The Grapevine

Music As A Sedative Alternative For Pre-Surgery Anxiety

Surgery is a daunting experience to people, whether the procedure is a simple root canal or a lifesaving chest operation with general anesthesia given to enter comatose. The anxiety is palpable no matter the reason someone has to go into surgery. To make this slightly less intimidating to the patient about to receive anesthesia, they are generally given anti-anxiety medication. This is done just a few minutes prior to being anesthetized.

Sometimes, music is an another option explored since some recent studies have pointed out that pills are slowly becoming ineffective to control preoperative anxiety. A recent clinical trial made the comparison between the two mentioned methods of reducing anxiety before and after general anesthesia is given intravenously.

 In a first of its kind study, researchers at the University of Pennsylvania randomly divided 157 participants into two groups. The first group took benzodiazepines, an anti-anxiety and sedative medication called midazolam, three minutes prior to the administration of anesthesia. 

Benzodiazepines are problematic since they have side effects, such as respiratory problems and depressive symptoms like anger, aggression and hostility. It needs constant monitoring of the vital signs by medical personnel. This is why researchers took it upon themselves to study alternatives. 

Accordingly, music considered an inexpensive, harmless and non-pharmacologic intervention, was tested out as another pre-surgery option for the second group. They were made to wear noise-canceling headphones and listen to British Band Macroni Union’s song purposefully engineered to lower anxiety, similarly, three minutes in advance. This is because that’s the time frame required for the impact of the drug or music to be felt. Another reason being that the two options have to be compared to the same level of effectiveness.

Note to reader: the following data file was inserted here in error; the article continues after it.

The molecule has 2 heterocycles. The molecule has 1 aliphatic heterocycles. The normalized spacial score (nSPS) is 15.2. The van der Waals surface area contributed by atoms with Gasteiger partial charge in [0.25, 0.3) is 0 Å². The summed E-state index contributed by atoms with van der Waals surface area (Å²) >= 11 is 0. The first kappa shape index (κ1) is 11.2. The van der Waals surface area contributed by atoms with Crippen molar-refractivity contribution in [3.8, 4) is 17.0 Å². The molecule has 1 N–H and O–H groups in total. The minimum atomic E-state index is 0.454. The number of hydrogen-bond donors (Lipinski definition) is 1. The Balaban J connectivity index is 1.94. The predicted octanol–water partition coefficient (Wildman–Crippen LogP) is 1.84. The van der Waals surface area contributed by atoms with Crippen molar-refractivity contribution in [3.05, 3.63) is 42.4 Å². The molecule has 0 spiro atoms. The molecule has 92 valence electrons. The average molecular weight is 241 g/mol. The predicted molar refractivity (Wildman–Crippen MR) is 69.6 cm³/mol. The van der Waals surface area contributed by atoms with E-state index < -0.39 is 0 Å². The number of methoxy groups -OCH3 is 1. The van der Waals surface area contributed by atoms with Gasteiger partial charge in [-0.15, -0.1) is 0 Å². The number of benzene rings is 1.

The song ''Weightless'' was developed by the band intentionally with sound therapists to help people reduce anxiety and is considered the most calming song on the planet. Research says a song with 60 beats per second with uniform rhythm and devoid of lyrics works most effectively to counter anxiety in this circumstance. Soon after all this preparation, both groups were given peripheral nerve blocking anesthetics that made a part of their body go numb. 

Outcome of the Study

The State Trait Anxiety Inventory-6 (STAI-6), a popular scale to assess anxiety, was used to measure the levels, both ahead and after exposure to sedatives and the calming song. When the assessment was made on a score of 6 to 24, it was found that preoperative anxiety levels were the same in both groups. 

However, the level of satisfaction was lower in the group that listened to music that the researchers suspect being due to not making personal song choices. Communication is always a major barrier in surgeries in any case. Noise-canceling headphones additionally made it more difficult to communicate without a standardized volume for the headphones.

“Music medicine may be offered as an alternative to midazolam administration prior to peripheral regional anesthesia. However, further studies are warranted to evaluate whether or not the type of music, as well as how it is delivered, offers advantages over midazolam that outweigh the increase in communication barriers,” the short conclusion of the study read. 

Surgery Operating Room A new study examines the effect of music versus midazolam to treat preoperative anxiety. Pixabay

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